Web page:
“Most importantly, OP was 100% right not to accept a job without all terms being made official and crystal clear.”
“Because if you accept a job but agree to negotiate salary later, there will BE no negotiation because you’ve given away all of your leverage. You’ve already agreed to take on the additional work and stress and effort regardless of what they plan to pay you. Clearly doing so would be a foolish career decision.”
“So OP, your husband, despite his entire SIX years of additional knowledge, please imagine how hard I’m rolling my eyes, is completely wrong. Of COURSE you should not have accepted this job ‘offer.'”
“NTA.” – calligrafiddler
“As a developer who once took a management role for a couple of years when my boss left and I got internally promoted… I hated EVERY minute of it!”
“It’s also not that great a career move for a techie unless management is what you want to do forever; I hadn’t been hands-on technical for so long that it left me at a skill disadvantage vs other candidates when I eventually went for another developer job.”
“I had to study and refresh my skills, and endure the awkward conversations about why I was ‘going backwards’ at job interviews. It’s a whole pain in the a** you’re better off avoiding unless you seriously want to be a manager.” – dreamham
Others were concerned about the husband’s advice and perception of the OP.
“You were right about the ‘old mentality.’ This type of conversation happens a lot when one person is in the blue-collar workforce and one is in the white-collar tech industry, because they just don’t understand it.”
“On the blue-collar side, it’s usually the good career move to put in more hours, work a bit harder, and to ‘stick it out’ when things get tough because eventually, it’ll pay off. That mentality doesn’t really work anymore, because the economy has evolved.”
“You are very right to have passed on the job, and for the exact reasons you (and your coworkers) mentioned. They should have all of the details ironed out before being able to offer someone the job, which includes compensation, and nobody in tech should be burning the midnight oil to ‘impress’ their company. That doesn’t work in the tech industry.”
“Your husband, I’m sorry to say, just doesn’t know what he’s talking about. Beyond all of that, I’d never take a PM role for under $150k. The extra stress of it (though some people handle it with grace) and the instability of the role are why it pays so well.”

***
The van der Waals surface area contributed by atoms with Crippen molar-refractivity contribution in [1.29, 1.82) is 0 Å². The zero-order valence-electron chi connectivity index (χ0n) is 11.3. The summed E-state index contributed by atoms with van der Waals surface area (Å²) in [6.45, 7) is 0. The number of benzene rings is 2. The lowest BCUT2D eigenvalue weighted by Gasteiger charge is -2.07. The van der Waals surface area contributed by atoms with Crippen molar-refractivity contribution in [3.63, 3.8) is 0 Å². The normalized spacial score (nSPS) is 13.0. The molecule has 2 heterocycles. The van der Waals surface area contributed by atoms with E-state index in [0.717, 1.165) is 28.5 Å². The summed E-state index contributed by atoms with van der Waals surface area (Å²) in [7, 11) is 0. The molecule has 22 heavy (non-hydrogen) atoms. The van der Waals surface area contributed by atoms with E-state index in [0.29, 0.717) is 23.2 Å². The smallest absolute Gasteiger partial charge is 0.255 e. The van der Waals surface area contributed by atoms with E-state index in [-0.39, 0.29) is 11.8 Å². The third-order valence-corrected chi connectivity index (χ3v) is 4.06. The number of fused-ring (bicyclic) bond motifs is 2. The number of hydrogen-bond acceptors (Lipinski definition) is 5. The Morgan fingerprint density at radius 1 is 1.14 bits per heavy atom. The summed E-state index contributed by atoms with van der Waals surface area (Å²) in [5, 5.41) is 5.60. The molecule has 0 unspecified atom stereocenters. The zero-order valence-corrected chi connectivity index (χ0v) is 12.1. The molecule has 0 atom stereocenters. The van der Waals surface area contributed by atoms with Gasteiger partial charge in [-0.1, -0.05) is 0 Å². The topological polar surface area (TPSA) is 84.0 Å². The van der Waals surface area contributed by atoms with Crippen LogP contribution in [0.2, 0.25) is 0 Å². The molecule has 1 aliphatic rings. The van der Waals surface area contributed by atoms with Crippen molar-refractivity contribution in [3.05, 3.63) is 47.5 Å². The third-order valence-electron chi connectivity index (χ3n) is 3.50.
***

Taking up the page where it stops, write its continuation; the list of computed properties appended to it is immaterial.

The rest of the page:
“I was in the gaming industry as a developer for about 10 years, and have been with large software companies for around 15 years now as a developer and consultant. I have a bit of experience with this.”
“You seem to be pretty well-connected with what’s good and bad for your career. Job-hopping is great for people in the tech industry, as long as you don’t do it every few months, and is the best way to get higher income.”
“His nonsense about you being too young to understand is just another example of him not knowing what he’s talking about (along with him making 66% of your salary, despite being in the workforce substantially longer, and thinking they’ll just magically decide to pay you more later if you accept it now).”
“He doesn’t understand your industry, and he’s very clearly looking down on your decision-making and your experience.” – dereksalem
“OP’s partner seems to look down on OP. Almost like he thinks that OP can’t make decisions on her own… even though she makes more than him.”
“She clearly isn’t stupid, and she should remind him of that.”
“I’m sure OP doesn’t tell him what to do at a job she knows nothing about.” – crystallz2000
“Might be the arrogance of being an Engineer, but anyone who is not an Engineer giving me career advice would have all my coworkers and my friends on the floor laughing, quite literally.”
“I’m a Software Engineer and my unemployed friend tried to give me career advice in front of our friend group. (He’s the only one who is not an Engineer, decided to study biology or something. All of us shifted majors in college because we looked at the job market and understood, some careers don’t make a lot of money.) Everyone just died laughing.”
“If someone in construction management tried to give me career advice, I would either think they are joking or consider them delusional.” – ApdoKangaroo
“OP, you’d be an idiot to accept that role without a formal letter stating what your pay would be for that role and the job description you’d be required to do.”
“Good for you, OP, for trusting your gut. You are not naive, please don’t listen to him.”
“Why should you take on more stress, more work, etc., when you wouldn’t be paid anything extra just because it ‘looks good on a resume’?”
“Husband needs to understand not every field looks at someone who does that as deserving of more pay. Most just see it as someone happy to do more work and not get paid for it saving them money in the long run.”
“You wouldn’t be telling him what he should or shouldn’t do in his career field so he shouldn’t be telling you what to do. He can offer advice or his opinion but ultimately it’s your choice.”
“If he’s so worried about your financial futures then he can go find a higher paying job.” – Shortstuff_xo
The subReddit collectively applauded the OP for their decision to continue with their current position, as it was clearly what they wanted to do and were comfortable with. Taking on the promotion would have placed them in a position they weren’t as happy with, not to mention working well beneath their worth.